Essay on Minimum Wage
Who wants to make more money? Kind of sounds like a funny question because who doesn’t? Right. Well, there has been a constant debate over what the minimum wage should be in the United States. Sure, more money sounds great, but what does that mean for the economy? What does that mean for tradesmen or college-educated professions? Does that mean that their wages will equally increase or stay the same? Do they think that the prices of everything will increase? The United States raises the minimum wage, they will see all these things soon follow and the economy depletes.
It is hard to believe that in the 1930s, the very 1st minimum wage was set to 25 cents per hour. It is hard to think about what that would mean for us today if we only made 25 cents an hour. We would have to work 8 hours to make 2 dollars, which in today’s day in age, isn’t even a gallon of gas. Today the minimum wage is set at $8.55 per hour. Now, this is a rate that seems more liveable to me. Some people say that this is not a rate that citizens can make a living off of and live a comfortable life. The argument is if the minimum wage is said to be a rate for high school and college students to learn workmanship and to have an income to help with the little number of bills that they have. Minimum wage jobs are not meant for older adults, such as people trying to raise families, rent/buy a home, or even with a full spectrum of bills to pay.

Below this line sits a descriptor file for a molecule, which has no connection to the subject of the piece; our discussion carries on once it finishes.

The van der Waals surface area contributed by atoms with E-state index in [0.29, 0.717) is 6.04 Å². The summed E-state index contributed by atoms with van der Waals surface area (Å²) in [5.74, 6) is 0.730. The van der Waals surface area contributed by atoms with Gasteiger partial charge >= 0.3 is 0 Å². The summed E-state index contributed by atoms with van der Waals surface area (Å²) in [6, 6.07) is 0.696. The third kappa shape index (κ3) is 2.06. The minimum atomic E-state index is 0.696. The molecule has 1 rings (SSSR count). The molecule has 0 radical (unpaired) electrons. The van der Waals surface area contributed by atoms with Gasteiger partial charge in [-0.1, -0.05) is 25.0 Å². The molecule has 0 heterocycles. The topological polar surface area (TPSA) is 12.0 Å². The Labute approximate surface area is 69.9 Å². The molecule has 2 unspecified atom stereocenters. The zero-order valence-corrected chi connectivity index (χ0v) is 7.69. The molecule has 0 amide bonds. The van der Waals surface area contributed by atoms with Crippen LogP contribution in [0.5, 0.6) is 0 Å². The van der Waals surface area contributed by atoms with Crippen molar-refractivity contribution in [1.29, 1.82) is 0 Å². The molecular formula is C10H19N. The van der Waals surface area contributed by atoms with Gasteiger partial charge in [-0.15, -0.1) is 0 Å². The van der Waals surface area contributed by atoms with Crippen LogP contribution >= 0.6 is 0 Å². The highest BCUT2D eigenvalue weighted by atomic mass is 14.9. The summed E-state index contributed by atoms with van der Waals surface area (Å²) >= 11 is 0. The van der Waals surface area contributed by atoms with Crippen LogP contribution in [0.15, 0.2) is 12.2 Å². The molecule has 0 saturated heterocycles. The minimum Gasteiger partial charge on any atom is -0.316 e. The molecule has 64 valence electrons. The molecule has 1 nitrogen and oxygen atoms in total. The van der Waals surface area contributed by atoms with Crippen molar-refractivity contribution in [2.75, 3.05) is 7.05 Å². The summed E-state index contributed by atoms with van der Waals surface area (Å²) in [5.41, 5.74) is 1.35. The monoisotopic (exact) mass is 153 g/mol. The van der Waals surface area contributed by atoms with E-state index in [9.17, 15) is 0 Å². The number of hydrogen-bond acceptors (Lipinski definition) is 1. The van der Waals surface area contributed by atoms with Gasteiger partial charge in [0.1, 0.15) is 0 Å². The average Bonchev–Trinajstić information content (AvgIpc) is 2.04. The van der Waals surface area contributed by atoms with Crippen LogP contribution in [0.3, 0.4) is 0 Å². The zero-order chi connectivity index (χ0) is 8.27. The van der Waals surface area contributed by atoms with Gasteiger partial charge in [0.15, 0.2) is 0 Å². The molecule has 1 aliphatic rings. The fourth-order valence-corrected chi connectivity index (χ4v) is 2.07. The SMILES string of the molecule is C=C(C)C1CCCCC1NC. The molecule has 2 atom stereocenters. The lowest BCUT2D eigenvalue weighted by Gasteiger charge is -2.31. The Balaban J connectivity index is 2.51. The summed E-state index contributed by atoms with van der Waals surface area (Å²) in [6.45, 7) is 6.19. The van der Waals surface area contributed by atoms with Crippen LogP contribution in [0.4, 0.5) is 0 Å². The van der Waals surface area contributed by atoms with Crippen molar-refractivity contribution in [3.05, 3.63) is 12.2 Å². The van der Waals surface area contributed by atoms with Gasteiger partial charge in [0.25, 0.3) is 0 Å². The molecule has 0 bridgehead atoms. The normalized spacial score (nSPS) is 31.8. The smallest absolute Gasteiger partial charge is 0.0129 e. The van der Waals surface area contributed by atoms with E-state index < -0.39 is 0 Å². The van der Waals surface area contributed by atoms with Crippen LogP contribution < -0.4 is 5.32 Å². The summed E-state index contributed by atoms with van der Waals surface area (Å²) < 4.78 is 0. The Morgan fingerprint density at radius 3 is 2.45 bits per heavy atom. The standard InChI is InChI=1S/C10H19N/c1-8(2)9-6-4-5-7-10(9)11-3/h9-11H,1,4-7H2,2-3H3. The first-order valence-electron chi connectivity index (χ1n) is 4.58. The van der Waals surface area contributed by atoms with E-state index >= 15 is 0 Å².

Raising the minimum wage would ultimately hurt our economy. Prices of EVERYTHING would go up. The prices of goods and services would increase to compensate for the increase of companies having to pay their workers. For instance, instead of paying three to four dollars for a coffee at Starbucks that would cost us less than a dollar to make at home, we would be paying eight to nine dollars for that coffee because it will cost more to make and produce it and cost the company more to pay the worker that is making it. If people keep pushing to raise the minimum wage, we will see more and more computers taking over our entry-level jobs. For example, McDonald’s and other fast-food restaurants are already pushing towards automated ordering machines and store are having more and more self-checkout machines.
Making more money sounds good to everyone until you break down the pros and cons of the chain reactions that society will endure. It may seem like everyone is making a good amount of money, but in the long run, you will be spending more because of the way that inflation works. If everyone’s hourly wage is raised, prices will raise for goods and services and possibly layoffs will occur. Small businesses will no longer make a profit, and many will run out of business. All these things result in less jobs and more people in poverty.